Earlier this year, I was invited to have dinner with Rinpoche, Pastor Seng Piow, Albert and Pastor Niral Patel. It was a fun occasion with Rinpoche and as always, casual dinner and light conversation was always infused with Dharma one way or another. This was no different. We had dinner and in between lots of conversation, jokes, pick games (I have to blog about this another time) and heaps of stories as well.
As we were strolling out of the restaurant, we came by a jewellery store that had a huge light box display that featured a huge multifaceted jewel with its name written in bold letters – “Alexandrite”. The store was closed, so all its jewels were kept hidden away in a safe. In smaller print, the stone was described and as we read the description, all of us were staring admiringly at the stone except Pastor Seng Piow. After several minutes, he spoke up and said, “I just don’t understand why would people pay so much for that? I just don’t get it!”
In response to Pastor Seng Piow, Rinpoche gave a fantastic talk, which I will try to outline the meaning behind the talk here, as far as my memory permits… Rinpoche explained that gemstones are prized as symbols of wealth, especially in the days of old. They were rare, dazzling to behold, and it would take an expert craftsman to fashion them into the most beautiful jewelleries to adorn ourselves with. However, what is a symbol of wealth to you may be worthless to another person. This is just like how Alexandrite is just a worthless stone to Pastor Seng Piow but to a ‘tai-tai’, it is the ultimate status symbol. Why is that?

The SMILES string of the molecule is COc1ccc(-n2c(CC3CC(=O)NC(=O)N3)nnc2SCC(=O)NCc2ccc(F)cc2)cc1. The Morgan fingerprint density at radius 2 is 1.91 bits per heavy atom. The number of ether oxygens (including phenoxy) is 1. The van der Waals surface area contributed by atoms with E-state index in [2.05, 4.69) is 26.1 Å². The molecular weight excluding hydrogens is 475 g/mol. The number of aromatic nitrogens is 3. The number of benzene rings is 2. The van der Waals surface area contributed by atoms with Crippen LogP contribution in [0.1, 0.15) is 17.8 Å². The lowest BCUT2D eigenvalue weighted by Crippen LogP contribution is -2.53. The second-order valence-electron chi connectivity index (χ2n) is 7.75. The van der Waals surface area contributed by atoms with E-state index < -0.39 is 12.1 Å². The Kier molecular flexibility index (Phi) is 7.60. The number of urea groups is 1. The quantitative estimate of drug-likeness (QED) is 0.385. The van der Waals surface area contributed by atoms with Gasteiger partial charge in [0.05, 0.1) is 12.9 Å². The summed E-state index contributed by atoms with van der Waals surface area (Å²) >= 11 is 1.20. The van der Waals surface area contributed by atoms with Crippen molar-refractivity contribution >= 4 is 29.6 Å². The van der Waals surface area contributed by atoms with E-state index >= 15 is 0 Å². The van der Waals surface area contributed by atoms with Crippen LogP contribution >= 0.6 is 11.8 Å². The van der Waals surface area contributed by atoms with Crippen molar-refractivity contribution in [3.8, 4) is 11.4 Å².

It was at this moment that Rinpoche delved deeper and said that ultimately, Alexandrite is just a rock that is mined from the earth. This stone itself has no intrinsic value. It is the value that society, pop culture and people impute on it and therefore, its value in reality is false. Actually, all of us impute false value on different things in our lives. Therefore, we would work very hard, sacrifice and some would even do nasty things to attain it. If we have it and somehow we lose it, we would be very upset.
For example, for someone like Pastor Seng Piow, his Alexandrite would be the latest gadgets and his laptop. For another person, it could be looking good in expensive designer clothes and so forth. All of us have our own version of Alexandrite in our lives and we put so much energy into something that ultimately doesn’t really have any value from its side.
That’s the gist of this talk and I hope I captured its essence. Actually, all of us have an Alexandrite disguised according to our attachment. It is up to us to realize it for what it really is and apply the Dharma to be free.